This all sounds pretty simple, but beyond these two basic activities, the system uses a D10 and something called a Final Target Number (FTN), which is a 7 for units in good order or a 9 for units that Panicked. In order to do something outside of the two basic operations noted above, a unit must roll equal to or greater than its current FTN. For example here are the movement related Special Actions one might perform if the die roll supports it:
March (M) – double move, but no shooting
Set Line shooting (S) – two rows of shooting, no movement. Adds +3 dice per 10 stands
Overrun (M) – a charge through a regiment if it is broken and follow through into another regiment.
Limber/Unlimber (M) – Limber up a cannon for movement or unlimber to fire, costs half move.
Change formation (M) – Regiment change formation costs half move.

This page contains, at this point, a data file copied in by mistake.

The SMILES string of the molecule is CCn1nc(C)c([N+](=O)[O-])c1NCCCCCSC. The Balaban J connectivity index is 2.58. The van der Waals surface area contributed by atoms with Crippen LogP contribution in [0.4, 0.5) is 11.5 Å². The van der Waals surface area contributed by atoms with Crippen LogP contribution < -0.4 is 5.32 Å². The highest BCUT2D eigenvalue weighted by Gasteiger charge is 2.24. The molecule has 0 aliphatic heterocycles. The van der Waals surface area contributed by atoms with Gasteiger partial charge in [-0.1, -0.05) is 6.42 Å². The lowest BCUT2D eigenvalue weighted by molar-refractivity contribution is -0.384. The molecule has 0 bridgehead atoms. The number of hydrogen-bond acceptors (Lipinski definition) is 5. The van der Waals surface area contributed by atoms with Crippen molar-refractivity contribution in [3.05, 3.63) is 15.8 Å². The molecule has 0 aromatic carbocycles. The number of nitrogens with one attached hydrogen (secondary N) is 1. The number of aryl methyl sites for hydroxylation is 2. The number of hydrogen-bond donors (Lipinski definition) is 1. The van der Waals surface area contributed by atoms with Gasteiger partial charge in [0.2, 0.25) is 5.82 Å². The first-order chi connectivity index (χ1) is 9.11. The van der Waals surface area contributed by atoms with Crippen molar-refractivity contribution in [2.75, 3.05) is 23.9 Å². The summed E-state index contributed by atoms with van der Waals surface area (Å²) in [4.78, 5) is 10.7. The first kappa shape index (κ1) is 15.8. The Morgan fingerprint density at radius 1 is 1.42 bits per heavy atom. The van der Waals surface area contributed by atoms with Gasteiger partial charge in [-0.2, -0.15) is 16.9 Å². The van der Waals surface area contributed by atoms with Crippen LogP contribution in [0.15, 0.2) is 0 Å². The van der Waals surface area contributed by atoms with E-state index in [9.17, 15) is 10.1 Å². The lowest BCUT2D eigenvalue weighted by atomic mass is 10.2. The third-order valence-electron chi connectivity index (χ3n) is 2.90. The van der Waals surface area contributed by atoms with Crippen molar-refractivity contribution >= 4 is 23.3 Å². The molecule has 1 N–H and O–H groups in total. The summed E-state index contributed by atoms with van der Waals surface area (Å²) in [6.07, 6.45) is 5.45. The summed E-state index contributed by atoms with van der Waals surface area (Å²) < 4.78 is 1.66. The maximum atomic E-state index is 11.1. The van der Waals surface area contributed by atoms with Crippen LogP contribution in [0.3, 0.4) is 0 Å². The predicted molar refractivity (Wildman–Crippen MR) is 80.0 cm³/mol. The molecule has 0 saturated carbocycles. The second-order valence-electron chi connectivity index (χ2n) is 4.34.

Assault (A) – Can move into close combat if panicked
Steady I – The Army commander settles his troops, giving -1 to the FTN
Rally I – This is done by the captain to return troops from panicked to good order. No movement or shoot/charge.
Combat pretty much works much the same way. Fire, for example, allows a single dice for every two stands (every stand if melee) of a unit firing, with greater than a 7 to score a “hit,” while the target may be able to escape loss with a similar die roll on what many people would recognize as a D&D Saving Throw. There are other issues and modifiers to consider of course, such as range, morale, the impact of terrain and command and control. Everything, however, seems to be centered on the FTN and whether a modifier will move that base number up or down. It reminds me somewhat of the previously reviewed Twilight of the Sun King, and that’s not a bad thing.
And there is some nice period flavor to wrap things up, not only making the game better IMHO, but also pretty well defining the appropriately whimsical design perspective of the authors. From page 13 which talks about the army construction point system (and I am not making this up):
Union forces of the Tedd-tomic
Land of the Free Bear: All bears are created equal and free. Allows a re-roll of one morale test per turn. 3 points per Regiment.